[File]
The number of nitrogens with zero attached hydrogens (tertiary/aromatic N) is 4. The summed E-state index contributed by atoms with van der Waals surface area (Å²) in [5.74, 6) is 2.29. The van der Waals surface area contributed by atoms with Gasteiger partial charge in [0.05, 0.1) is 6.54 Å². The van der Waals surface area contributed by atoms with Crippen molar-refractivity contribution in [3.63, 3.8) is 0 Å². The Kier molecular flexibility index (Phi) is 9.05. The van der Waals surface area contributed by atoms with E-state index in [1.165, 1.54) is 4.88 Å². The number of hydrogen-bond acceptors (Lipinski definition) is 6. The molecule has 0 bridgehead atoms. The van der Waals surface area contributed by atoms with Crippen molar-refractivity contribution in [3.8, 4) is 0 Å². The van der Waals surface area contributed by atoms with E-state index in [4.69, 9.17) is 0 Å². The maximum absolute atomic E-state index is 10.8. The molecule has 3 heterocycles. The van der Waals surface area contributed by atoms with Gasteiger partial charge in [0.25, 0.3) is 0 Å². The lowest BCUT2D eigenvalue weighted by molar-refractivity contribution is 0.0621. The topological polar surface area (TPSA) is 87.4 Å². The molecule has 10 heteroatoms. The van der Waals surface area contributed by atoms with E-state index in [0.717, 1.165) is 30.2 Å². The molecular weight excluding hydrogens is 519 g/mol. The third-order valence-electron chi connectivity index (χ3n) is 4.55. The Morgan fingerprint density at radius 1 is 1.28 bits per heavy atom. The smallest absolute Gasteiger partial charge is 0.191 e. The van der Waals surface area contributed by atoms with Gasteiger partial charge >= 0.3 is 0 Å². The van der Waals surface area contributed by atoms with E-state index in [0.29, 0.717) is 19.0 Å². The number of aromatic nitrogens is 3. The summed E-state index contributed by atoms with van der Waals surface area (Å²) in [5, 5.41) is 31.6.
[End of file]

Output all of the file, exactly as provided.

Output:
The number of nitrogens with zero attached hydrogens (tertiary/aromatic N) is 4. The summed E-state index contributed by atoms with van der Waals surface area (Å²) in [5.74, 6) is 2.29. The van der Waals surface area contributed by atoms with Gasteiger partial charge in [0.05, 0.1) is 6.54 Å². The van der Waals surface area contributed by atoms with Crippen molar-refractivity contribution in [3.63, 3.8) is 0 Å². The Kier molecular flexibility index (Phi) is 9.05. The van der Waals surface area contributed by atoms with E-state index in [1.165, 1.54) is 4.88 Å². The number of hydrogen-bond acceptors (Lipinski definition) is 6. The molecule has 0 bridgehead atoms. The van der Waals surface area contributed by atoms with Crippen molar-refractivity contribution in [3.8, 4) is 0 Å². The van der Waals surface area contributed by atoms with E-state index in [4.69, 9.17) is 0 Å². The maximum absolute atomic E-state index is 10.8. The molecule has 3 heterocycles. The van der Waals surface area contributed by atoms with Gasteiger partial charge in [0.25, 0.3) is 0 Å². The lowest BCUT2D eigenvalue weighted by molar-refractivity contribution is 0.0621. The topological polar surface area (TPSA) is 87.4 Å². The molecule has 10 heteroatoms. The van der Waals surface area contributed by atoms with E-state index in [0.717, 1.165) is 30.2 Å². The molecular weight excluding hydrogens is 519 g/mol. The third-order valence-electron chi connectivity index (χ3n) is 4.55. The Morgan fingerprint density at radius 1 is 1.28 bits per heavy atom. The smallest absolute Gasteiger partial charge is 0.191 e. The van der Waals surface area contributed by atoms with Gasteiger partial charge >= 0.3 is 0 Å². The van der Waals surface area contributed by atoms with E-state index in [0.29, 0.717) is 19.0 Å². The number of aromatic nitrogens is 3. The summed E-state index contributed by atoms with van der Waals surface area (Å²) in [5, 5.41) is 31.6.